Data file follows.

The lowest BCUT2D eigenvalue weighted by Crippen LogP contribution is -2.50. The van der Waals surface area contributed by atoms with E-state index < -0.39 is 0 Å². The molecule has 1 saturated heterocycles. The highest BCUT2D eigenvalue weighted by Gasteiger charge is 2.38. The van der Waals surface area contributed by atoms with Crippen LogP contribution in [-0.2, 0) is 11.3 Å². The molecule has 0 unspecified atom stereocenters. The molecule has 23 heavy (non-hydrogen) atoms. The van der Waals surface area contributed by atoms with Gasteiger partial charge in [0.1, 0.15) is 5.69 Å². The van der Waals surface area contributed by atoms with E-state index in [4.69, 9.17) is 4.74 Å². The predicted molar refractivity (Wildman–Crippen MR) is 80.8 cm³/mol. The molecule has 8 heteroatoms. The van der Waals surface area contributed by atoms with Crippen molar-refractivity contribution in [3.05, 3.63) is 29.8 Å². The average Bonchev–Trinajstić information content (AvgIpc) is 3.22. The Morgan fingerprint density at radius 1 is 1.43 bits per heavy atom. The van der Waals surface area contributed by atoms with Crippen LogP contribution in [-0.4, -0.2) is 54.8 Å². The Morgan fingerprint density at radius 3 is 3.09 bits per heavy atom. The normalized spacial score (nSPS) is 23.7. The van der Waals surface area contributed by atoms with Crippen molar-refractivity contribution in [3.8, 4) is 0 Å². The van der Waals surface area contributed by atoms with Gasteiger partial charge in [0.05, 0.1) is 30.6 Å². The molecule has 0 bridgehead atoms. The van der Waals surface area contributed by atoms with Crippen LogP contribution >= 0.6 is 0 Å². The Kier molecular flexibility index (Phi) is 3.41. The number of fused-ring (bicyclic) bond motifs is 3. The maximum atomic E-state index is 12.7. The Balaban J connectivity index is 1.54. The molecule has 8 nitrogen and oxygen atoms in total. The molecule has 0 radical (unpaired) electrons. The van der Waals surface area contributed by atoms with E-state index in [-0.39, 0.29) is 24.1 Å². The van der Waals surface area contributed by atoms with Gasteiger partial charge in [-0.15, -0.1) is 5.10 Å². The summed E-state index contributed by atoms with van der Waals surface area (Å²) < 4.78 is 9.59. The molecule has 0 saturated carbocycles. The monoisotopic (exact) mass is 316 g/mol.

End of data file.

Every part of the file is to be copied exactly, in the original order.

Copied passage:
The lowest BCUT2D eigenvalue weighted by Crippen LogP contribution is -2.50. The van der Waals surface area contributed by atoms with E-state index < -0.39 is 0 Å². The molecule has 1 saturated heterocycles. The highest BCUT2D eigenvalue weighted by Gasteiger charge is 2.38. The van der Waals surface area contributed by atoms with Crippen LogP contribution in [-0.2, 0) is 11.3 Å². The molecule has 0 unspecified atom stereocenters. The molecule has 23 heavy (non-hydrogen) atoms. The van der Waals surface area contributed by atoms with Gasteiger partial charge in [0.1, 0.15) is 5.69 Å². The van der Waals surface area contributed by atoms with E-state index in [4.69, 9.17) is 4.74 Å². The predicted molar refractivity (Wildman–Crippen MR) is 80.8 cm³/mol. The molecule has 8 heteroatoms. The van der Waals surface area contributed by atoms with Crippen molar-refractivity contribution in [3.05, 3.63) is 29.8 Å². The average Bonchev–Trinajstić information content (AvgIpc) is 3.22. The Morgan fingerprint density at radius 1 is 1.43 bits per heavy atom. The van der Waals surface area contributed by atoms with Crippen LogP contribution in [-0.4, -0.2) is 54.8 Å². The Morgan fingerprint density at radius 3 is 3.09 bits per heavy atom. The normalized spacial score (nSPS) is 23.7. The van der Waals surface area contributed by atoms with Crippen molar-refractivity contribution in [3.8, 4) is 0 Å². The van der Waals surface area contributed by atoms with Gasteiger partial charge in [0.05, 0.1) is 30.6 Å². The molecule has 0 bridgehead atoms. The van der Waals surface area contributed by atoms with Crippen LogP contribution >= 0.6 is 0 Å². The Kier molecular flexibility index (Phi) is 3.41. The number of fused-ring (bicyclic) bond motifs is 3. The maximum atomic E-state index is 12.7. The Balaban J connectivity index is 1.54. The molecule has 8 nitrogen and oxygen atoms in total. The molecule has 0 radical (unpaired) electrons. The van der Waals surface area contributed by atoms with E-state index in [-0.39, 0.29) is 24.1 Å². The van der Waals surface area contributed by atoms with Gasteiger partial charge in [-0.15, -0.1) is 5.10 Å². The summed E-state index contributed by atoms with van der Waals surface area (Å²) < 4.78 is 9.59. The molecule has 0 saturated carbocycles. The monoisotopic (exact) mass is 316 g/mol.